A lot of people would be willing to pay $59 or more for a wifi card that is known to work. The ones from ebay that you reference in your post, and that other commenters refer to here, have a very high likelihood of failure in a libre-booted laptop. If Libiquity can verify that this card will work with a libre-booted device, then it is probably worth the extra $45, rather than buying 5 or 6 different cards on ebay for $15 each and hoping that one of them will work.

      Since you are not the intended customer for this device, you should be respectful of the problems others are trying to solve with it that are causing wasted time and money. A turn-key solution, even at 4 times the price, can still be a value for the right person.


      • #13

        1. Even if the FSF and the GPL never existed, real competition to Microsoft would never have gone anywhere. Alternate proprietary operating systems like OS/2 and BeOS got crushed anyway. Alternate proprietary office suites like StarOffice (before it was open sourced) and Corel Wordperfect, Polaris office, etc... never achieved any significant market penetration. Google and Apple both managed to compete with Microsoft the same way: get huge money in a market that Microsoft doesn't control (search, iPods) and then use billions to fight Microsoft on their own ground in operating systems and office suites.

        2. GPL "virus"? A virus is something you catch by accident. If you use the GPL without knowing what it means, you're simply stupid. And the whole value of the freedom of the GPL is so that someone else can't build something proprietary on your work and lock you out.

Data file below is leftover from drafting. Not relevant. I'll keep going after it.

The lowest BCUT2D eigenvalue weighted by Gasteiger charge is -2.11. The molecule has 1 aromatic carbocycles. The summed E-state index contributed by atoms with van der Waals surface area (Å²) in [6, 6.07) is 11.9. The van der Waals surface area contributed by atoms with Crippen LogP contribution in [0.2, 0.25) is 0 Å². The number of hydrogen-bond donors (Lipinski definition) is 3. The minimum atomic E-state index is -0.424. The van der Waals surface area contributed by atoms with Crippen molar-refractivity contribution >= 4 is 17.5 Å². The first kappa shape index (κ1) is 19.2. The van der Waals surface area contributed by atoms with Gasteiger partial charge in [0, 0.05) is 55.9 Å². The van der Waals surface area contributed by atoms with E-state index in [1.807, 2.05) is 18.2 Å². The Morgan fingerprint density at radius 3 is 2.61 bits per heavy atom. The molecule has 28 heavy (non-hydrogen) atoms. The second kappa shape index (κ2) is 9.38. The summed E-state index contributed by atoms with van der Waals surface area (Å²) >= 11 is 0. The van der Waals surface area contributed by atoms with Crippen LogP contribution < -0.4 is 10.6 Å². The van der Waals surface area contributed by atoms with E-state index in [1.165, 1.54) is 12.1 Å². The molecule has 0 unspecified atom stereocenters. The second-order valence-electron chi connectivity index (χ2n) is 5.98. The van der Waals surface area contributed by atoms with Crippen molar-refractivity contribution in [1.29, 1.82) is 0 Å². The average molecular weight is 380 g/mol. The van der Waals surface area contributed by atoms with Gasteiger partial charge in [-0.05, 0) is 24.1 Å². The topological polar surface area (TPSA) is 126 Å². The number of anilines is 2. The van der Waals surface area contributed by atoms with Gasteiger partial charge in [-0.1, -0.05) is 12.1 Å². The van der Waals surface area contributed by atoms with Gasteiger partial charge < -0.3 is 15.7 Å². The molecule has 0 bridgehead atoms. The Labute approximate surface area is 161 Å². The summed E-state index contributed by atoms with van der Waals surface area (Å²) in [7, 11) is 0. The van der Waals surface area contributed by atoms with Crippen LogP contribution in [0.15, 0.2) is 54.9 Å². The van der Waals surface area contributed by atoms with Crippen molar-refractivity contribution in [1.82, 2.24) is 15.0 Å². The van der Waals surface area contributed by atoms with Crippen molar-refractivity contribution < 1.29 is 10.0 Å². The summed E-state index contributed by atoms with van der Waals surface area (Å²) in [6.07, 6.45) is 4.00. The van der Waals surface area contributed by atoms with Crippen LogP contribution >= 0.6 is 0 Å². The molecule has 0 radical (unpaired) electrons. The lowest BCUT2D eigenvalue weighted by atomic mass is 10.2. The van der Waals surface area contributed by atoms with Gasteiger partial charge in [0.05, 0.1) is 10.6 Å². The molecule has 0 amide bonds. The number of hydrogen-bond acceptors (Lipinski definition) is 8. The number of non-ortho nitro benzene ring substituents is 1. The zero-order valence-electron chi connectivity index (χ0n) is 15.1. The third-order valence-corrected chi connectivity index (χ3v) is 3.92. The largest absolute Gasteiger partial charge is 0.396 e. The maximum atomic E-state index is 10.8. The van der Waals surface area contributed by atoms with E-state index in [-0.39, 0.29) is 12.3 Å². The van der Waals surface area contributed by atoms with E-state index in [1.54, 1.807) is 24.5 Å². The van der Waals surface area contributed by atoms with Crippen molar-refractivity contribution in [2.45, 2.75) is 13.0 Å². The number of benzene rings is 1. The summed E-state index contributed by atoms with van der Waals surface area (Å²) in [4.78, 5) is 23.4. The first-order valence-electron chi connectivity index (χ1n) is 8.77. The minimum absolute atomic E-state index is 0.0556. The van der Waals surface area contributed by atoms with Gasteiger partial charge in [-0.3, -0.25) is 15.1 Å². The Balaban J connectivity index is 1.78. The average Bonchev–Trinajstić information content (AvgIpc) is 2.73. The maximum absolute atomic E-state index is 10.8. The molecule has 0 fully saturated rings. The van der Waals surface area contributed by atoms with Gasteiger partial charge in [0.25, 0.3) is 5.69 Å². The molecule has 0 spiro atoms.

Originally posted by ddriver View Post
        Last but not least, the problem is not and has never been with capitalism, but with corporatism. Very different, pretty much the exact opposite thing.
        Oh really? Then provide examples of capitalist societies that didn't collapse into corporatism. Oh wait, they don't exist. Every time, some groups get enough resources that they break the market - either with a monopoly, a cabal, or by shopping for legislators. That happened every time, in every capitalist society, since the beginning of capitalism.

        "Corporatism is the opposite of capitalism" makes less sense than "Heat is the opposite of warmth".


        • #14
          Originally posted by ddriver View Post
          Not to mention that GPL is practically one of the biggest contributor to MS entrapping end users in a monopoly that is very much alive till this day, simply because the smaller makers of end user software opted to protect their product secrets and abstain from supporting an alternative OS even after there was one available.
          That is nonsensical. The GPL protects small businesses. Large businesses doesn't need this protection, so they could just use a permissive license. As an ISV, nothing prevents you from signing a contract with a distributor saying that they receive a GPL license on the condition that they do not distribute any forks of your software and that they have to pay a certain amount of money in order to distribute your software.

          The economical problems with Free Software is the same as the ones journalism suffers from; they wanted to give everything away free of charge in order to capture the market, but didn't have any business model or any plan for how to reintroduce payment in the future. The only consequence of the GPL is that you can only be out competed, but not be EEE-ed.


          • #15

            It was exactly GPLs virus like intent that pushes away developers, precisely for the purpose to avoid being infected, doh... Had the FSF adopted a more permissive license, it is very likely that Linux would have attracted a lot more interest from the general population.

            The reason I went as far as to mention "betrayal" is simply because society did indeed assume it had a champion of freedom and openness in the face of the FSF, thus relaxing that "someone is out there to fight the evil monopoly", leaving that crucial task in what turned out to be rather incompetent hands. Maybe if it wasn't for the FSF, a more genuine organization that would have actually acted in the interest of society might have been formed in time.